The bill provides a stronger federal role in transmission planning by having FERC adopt national grid planning principles and then coordinate regional plans consistent with those principles. FERC is directed to review the regional plans, provide support to the planning processes, and organize multi-regional meetings to discuss integration of the regional plans and resolve any conflicts. In terms of siting authority, ACES limits existing federal backstop siting authority under Section 216 of the Federal Power Act to only interstate lines, or integral intrastate segments of interstate lines, in the Eastern Interconnection. It would allow FERC to site transmission projects in the Western Interconnection if they are included in the final regional or interconnection-wide plans and are needed to meet demand for renewable energy. Such authority can only be utilized if state authorities have not issued a decision on the transmission application within a year of filing, denied the application, or approved the application with conditions that impede development. During debate on the House floor, Congressman Waxman said he would continue to work towards a comprehensive transmission policy that covers both interconnections.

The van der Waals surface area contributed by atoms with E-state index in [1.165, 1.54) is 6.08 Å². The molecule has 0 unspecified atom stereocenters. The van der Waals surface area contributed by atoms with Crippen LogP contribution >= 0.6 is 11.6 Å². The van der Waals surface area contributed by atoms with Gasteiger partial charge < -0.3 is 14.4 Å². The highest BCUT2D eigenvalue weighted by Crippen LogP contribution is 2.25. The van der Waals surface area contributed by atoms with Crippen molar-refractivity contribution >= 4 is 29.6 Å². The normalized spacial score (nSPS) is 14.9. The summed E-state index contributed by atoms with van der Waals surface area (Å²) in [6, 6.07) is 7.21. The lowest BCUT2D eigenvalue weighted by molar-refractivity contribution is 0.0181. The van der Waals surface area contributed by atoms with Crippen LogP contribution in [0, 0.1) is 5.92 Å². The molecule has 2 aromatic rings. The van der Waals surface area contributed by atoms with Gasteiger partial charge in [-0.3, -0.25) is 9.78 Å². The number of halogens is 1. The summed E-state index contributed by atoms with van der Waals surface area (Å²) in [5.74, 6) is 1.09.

3. Efficiency Standards
The bill establishes new building efficiency standards, requiring new buildings to be 30% more efficient starting the date of enactment and residential and commercial buildings to be 50% more efficient in 2014 and 2015 respectively. It would require additional 5% reductions every three years. States would be required to meet or exceed the national building standards and the Department of Energy (“DOE”) is provided with authority to enforce building codes if states and/or local governments fail to do so. ACES also sets new efficiency standards for lighting products, commercial furnaces, and other appliances.
4. Office of Consumer Advocacy
Finally, ACES creates a new Office of Consumer Advocacy (“OCA”) within FERC to represent customers’ interests in rates and service matters before FERC and as amicus curiae in judicial proceedings and proceedings at other federal regulatory agencies and commissions. The OCA would also monitor and review customer complaints, investigate the services provided by and the rates charged by public utilities and natural gas companies, collect rate and service data, and prepare and issue reports and recommendations.
Beyond the changes in regulatory standards, ACES would also increase support for clean energy technology. It would establish a Clean Energy Deployment Administration and a Clean Energy Investment Fund to promote domestic development and deployment of clean energy technologies, including nuclear power, energy infrastructure technologies, and energy efficiency technologies. The bill would also provide financial support for large-scale demonstrations of electric vehicles in multiple regions and establish a program within DOE to provide financial assistance to vehicle manufacturers to facilitate electric vehicle production.
O’Melveny & Myers is continuing to monitor congressional developments in these areas and is available to provide more specific information. Please contact any of the Related Professionals listed above if you have questions related to this Client Alert.